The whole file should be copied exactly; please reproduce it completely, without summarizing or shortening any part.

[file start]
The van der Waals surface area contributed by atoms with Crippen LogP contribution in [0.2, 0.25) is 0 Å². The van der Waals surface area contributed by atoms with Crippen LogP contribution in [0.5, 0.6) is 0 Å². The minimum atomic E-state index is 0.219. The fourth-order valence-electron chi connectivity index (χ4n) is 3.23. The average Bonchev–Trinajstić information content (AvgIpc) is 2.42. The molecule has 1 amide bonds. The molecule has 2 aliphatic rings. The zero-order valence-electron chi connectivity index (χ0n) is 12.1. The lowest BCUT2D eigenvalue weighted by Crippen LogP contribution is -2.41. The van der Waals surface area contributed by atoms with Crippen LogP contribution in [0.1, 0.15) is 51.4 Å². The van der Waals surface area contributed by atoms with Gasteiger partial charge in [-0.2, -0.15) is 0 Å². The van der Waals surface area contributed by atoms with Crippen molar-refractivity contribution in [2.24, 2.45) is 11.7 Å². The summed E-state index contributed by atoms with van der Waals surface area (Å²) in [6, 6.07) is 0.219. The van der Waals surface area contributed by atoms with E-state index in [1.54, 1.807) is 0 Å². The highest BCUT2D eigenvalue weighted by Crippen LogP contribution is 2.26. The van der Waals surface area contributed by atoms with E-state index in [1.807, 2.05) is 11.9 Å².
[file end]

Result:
The van der Waals surface area contributed by atoms with Crippen LogP contribution in [0.2, 0.25) is 0 Å². The van der Waals surface area contributed by atoms with Crippen LogP contribution in [0.5, 0.6) is 0 Å². The minimum atomic E-state index is 0.219. The fourth-order valence-electron chi connectivity index (χ4n) is 3.23. The average Bonchev–Trinajstić information content (AvgIpc) is 2.42. The molecule has 1 amide bonds. The molecule has 2 aliphatic rings. The zero-order valence-electron chi connectivity index (χ0n) is 12.1. The lowest BCUT2D eigenvalue weighted by Crippen LogP contribution is -2.41. The van der Waals surface area contributed by atoms with Crippen LogP contribution in [0.1, 0.15) is 51.4 Å². The van der Waals surface area contributed by atoms with Gasteiger partial charge in [-0.2, -0.15) is 0 Å². The van der Waals surface area contributed by atoms with Crippen molar-refractivity contribution in [2.24, 2.45) is 11.7 Å². The summed E-state index contributed by atoms with van der Waals surface area (Å²) in [6, 6.07) is 0.219. The van der Waals surface area contributed by atoms with E-state index in [1.54, 1.807) is 0 Å². The highest BCUT2D eigenvalue weighted by Crippen LogP contribution is 2.26. The van der Waals surface area contributed by atoms with E-state index in [1.807, 2.05) is 11.9 Å².